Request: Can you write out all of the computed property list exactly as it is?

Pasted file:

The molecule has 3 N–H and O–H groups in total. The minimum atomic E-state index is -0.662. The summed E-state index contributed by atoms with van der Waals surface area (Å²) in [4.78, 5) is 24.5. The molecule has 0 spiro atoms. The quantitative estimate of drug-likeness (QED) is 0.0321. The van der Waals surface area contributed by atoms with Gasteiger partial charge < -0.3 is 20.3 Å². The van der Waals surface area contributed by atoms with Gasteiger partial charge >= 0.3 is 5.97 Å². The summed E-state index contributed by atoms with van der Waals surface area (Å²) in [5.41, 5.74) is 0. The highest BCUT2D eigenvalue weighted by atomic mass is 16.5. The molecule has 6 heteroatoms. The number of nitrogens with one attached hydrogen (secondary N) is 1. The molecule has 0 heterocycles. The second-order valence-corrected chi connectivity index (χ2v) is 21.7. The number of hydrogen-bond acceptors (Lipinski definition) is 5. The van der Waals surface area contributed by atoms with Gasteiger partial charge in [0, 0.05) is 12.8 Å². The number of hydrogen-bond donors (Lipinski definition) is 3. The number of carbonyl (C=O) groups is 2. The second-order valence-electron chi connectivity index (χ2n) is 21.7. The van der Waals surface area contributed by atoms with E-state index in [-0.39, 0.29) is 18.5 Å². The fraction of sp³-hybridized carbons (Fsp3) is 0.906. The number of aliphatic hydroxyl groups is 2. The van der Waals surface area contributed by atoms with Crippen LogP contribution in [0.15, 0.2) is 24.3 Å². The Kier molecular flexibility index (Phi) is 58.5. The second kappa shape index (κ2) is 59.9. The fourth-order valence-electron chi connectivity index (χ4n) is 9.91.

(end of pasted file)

The molecule has 3 N–H and O–H groups in total. The minimum atomic E-state index is -0.662. The summed E-state index contributed by atoms with van der Waals surface area (Å²) in [4.78, 5) is 24.5. The molecule has 0 spiro atoms. The quantitative estimate of drug-likeness (QED) is 0.0321. The van der Waals surface area contributed by atoms with Gasteiger partial charge < -0.3 is 20.3 Å². The van der Waals surface area contributed by atoms with Gasteiger partial charge >= 0.3 is 5.97 Å². The summed E-state index contributed by atoms with van der Waals surface area (Å²) in [5.41, 5.74) is 0. The highest BCUT2D eigenvalue weighted by atomic mass is 16.5. The molecule has 6 heteroatoms. The number of nitrogens with one attached hydrogen (secondary N) is 1. The molecule has 0 heterocycles. The second-order valence-corrected chi connectivity index (χ2v) is 21.7. The number of hydrogen-bond acceptors (Lipinski definition) is 5. The van der Waals surface area contributed by atoms with Gasteiger partial charge in [0, 0.05) is 12.8 Å². The number of hydrogen-bond donors (Lipinski definition) is 3. The number of carbonyl (C=O) groups is 2. The second-order valence-electron chi connectivity index (χ2n) is 21.7. The van der Waals surface area contributed by atoms with E-state index in [-0.39, 0.29) is 18.5 Å². The fraction of sp³-hybridized carbons (Fsp3) is 0.906. The number of aliphatic hydroxyl groups is 2. The van der Waals surface area contributed by atoms with Crippen LogP contribution in [0.15, 0.2) is 24.3 Å². The Kier molecular flexibility index (Phi) is 58.5. The second kappa shape index (κ2) is 59.9. The fourth-order valence-electron chi connectivity index (χ4n) is 9.91.